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Ar N T I A Woman

Author: Deborah Gray White
Publisher: W. W. Norton & Company
ISBN: 9780393314816
Size: 67.80 MB
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Explores the contributions made by enslaved women to the family's economy and suggests they achieved a greater degree of equality with their men than white women

Ar N T I A Woman

Author: Deborah Gray White
Publisher: Peter Smith Publisher
ISBN: 9780844670225
Size: 12.90 MB
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Living with the dual burdens of racism and sexism, slave women in the plantation South assumed roles within the family and community that contrasted sharply with traditional female roles in the larger American society. This new edition of Ar'n't I a Woman? reviews and updates the scholarship on slave women and the slave family, exploring new ways of understanding the intersection of race and gender and comparing the myths that stereotyped female slaves with the realities of their lives. Above all, this groundbreaking study shows us how black women experienced freedom in the Reconstruction South -- their heroic struggle to gain their rights, hold their families together, resist economic and sexual oppression, and maintain their sense of womanhood against all odds.

Ar N T I A Woman

Author: Deborah Gray White
Publisher: W. W. Norton
ISBN: 9780393304060
Size: 38.35 MB
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Exploration of the assumed roles within families and the community and the burdens placed on slave women.

Ar N T I A Woman Female Slaves In The Plantation South Revised Edition

Author: Deborah Gray White
Publisher: W. W. Norton & Company
ISBN: 0393343529
Size: 53.27 MB
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"This is one of those rare books that quickly became the standard work in its field. Professor White has done justice to the complexity of her subject."—Anne Firor Scott, Duke University Living with the dual burdens of racism and sexism, slave women in the plantation South assumed roles within the family and community that contrasted sharply with traditional female roles in the larger American society. This new edition of Ar'n't I a Woman? reviews and updates the scholarship on slave women and the slave family, exploring new ways of understanding the intersection of race and gender and comparing the myths that stereotyped female slaves with the realities of their lives. Above all, this groundbreaking study shows us how black women experienced freedom in the Reconstruction South — their heroic struggle to gain their rights, hold their families together, resist economic and sexual oppression, and maintain their sense of womanhood against all odds.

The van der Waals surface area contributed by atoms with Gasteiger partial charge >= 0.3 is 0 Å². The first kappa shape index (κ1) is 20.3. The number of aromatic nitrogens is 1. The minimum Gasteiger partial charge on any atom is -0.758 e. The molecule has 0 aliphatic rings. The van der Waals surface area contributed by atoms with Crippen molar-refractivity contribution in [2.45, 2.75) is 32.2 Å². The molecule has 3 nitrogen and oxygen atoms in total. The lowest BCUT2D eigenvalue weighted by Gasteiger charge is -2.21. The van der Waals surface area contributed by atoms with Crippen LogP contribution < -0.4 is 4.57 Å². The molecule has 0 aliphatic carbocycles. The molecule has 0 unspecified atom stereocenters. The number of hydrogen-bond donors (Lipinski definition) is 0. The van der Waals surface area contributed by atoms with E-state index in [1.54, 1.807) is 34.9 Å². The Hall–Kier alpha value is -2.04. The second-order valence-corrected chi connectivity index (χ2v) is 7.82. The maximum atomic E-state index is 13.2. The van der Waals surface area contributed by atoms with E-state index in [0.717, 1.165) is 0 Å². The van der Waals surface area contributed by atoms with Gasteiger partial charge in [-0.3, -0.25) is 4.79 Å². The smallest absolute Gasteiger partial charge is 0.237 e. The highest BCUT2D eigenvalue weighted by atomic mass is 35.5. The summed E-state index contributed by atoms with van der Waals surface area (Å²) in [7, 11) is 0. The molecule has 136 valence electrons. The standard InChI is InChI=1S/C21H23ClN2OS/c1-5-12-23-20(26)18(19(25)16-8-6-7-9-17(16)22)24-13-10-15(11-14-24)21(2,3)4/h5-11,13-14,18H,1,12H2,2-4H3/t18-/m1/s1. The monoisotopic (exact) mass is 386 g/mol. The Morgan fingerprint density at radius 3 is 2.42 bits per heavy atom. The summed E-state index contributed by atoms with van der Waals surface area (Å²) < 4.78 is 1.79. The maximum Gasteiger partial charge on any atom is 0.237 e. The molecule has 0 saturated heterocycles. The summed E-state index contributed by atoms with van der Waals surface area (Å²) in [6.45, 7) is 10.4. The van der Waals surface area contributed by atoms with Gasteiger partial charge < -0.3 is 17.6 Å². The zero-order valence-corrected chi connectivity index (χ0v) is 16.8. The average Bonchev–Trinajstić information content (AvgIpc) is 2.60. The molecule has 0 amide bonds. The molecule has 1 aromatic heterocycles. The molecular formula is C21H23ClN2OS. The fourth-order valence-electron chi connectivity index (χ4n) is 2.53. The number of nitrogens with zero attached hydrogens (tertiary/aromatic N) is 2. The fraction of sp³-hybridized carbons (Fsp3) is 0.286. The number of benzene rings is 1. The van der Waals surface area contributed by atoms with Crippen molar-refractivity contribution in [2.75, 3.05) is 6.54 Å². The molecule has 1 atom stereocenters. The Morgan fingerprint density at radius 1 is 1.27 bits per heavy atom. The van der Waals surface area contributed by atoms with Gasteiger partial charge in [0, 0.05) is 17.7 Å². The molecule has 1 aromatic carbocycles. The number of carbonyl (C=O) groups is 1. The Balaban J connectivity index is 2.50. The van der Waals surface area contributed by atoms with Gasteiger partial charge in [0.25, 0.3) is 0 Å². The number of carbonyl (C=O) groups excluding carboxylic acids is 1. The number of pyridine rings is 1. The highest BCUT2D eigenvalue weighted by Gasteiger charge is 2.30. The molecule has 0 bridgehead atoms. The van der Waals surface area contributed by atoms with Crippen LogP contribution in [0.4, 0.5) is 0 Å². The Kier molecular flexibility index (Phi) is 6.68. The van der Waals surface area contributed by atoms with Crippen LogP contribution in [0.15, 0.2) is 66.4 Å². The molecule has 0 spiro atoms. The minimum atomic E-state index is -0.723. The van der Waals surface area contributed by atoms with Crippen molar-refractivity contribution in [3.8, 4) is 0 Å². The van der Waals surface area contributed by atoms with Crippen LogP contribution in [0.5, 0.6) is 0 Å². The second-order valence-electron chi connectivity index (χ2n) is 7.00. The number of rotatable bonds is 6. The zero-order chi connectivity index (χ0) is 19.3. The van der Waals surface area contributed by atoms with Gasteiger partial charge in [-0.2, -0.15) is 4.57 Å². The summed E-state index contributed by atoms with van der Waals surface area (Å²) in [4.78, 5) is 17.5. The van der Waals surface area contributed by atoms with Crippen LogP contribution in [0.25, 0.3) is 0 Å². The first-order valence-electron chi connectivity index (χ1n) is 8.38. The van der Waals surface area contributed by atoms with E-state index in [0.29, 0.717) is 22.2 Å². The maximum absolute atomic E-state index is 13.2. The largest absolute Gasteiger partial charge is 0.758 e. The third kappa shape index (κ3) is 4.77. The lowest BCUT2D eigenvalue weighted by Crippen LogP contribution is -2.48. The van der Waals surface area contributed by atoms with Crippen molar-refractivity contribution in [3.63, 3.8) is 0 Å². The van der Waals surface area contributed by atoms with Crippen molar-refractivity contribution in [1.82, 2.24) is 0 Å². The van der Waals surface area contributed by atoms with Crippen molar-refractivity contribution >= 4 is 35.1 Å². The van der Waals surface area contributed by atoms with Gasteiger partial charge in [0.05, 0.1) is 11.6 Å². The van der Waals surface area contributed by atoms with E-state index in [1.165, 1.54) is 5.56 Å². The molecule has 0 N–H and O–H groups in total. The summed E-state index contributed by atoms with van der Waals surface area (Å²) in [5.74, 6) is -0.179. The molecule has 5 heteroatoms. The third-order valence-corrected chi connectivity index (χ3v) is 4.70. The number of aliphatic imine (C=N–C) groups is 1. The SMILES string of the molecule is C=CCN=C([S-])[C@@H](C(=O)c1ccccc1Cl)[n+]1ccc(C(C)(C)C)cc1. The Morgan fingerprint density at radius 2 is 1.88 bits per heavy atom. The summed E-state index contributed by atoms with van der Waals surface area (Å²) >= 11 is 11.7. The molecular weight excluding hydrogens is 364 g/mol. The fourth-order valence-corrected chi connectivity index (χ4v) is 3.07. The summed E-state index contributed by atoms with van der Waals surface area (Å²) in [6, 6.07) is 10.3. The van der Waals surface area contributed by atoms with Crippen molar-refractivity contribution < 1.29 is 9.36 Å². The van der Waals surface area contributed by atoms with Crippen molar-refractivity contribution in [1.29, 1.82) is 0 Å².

More Than Chattel

Author: David Barry Gaspar
Publisher: Indiana University Press
ISBN: 0253013658
Size: 46.45 MB
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"... a much-needed volume on a neglected topic that is of great interest to scholars of women, slavery, and African American history." —Drew Faust Gender was a decisive force in shaping slave society. Slave men’s experiences differed from those of slave women, who were exploited both in reproductive as well as productive capacities. The women did not figure prominently in revolts, because they engaged in less confrontational resistance, emphasizing creative struggle to survive dehumanization and abuse. The contributors are Hilary Beckles, Barbara Bush, Cheryl Ann Cody, David Barry Gaspar, David P. Geggus, Virginia Meacham Gould, Mary Karasch, Wilma King, Bernard Moitt, Celia E. Naylor-Ojurongbe, Robert A. Olwell, Claire Robertson, Robert W. Slenes, Susan M. Socolow, Richard H. Steckel, and Brenda E. Stevenson.

Mistresses And Slaves

Author: Marli Frances Weiner
Publisher: University of Illinois Press
ISBN: 9780252066238
Size: 20.35 MB
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Marli Weiner challenges much of the received wisdom on the domestic realm of the nineteenth-century southern plantation - a worked in which white mistresses and female slaves labored together to provide food, clothing, and medicines to the larger plantation community. Although divided by race, black and white women were joined by common female experiences and expectations of behavior. Because work and gender affected them as much as race, mistresses and female slaves interacted with one another very differently from the ways they interacted with men. Supported by the women's own words, Weiner offers fresh interpretations of the ideology of domesticity that influenced women's race relations before the Civil War, the gradual manner in which they changed during the war, and the harsher behaviors that resulted during Reconstruction.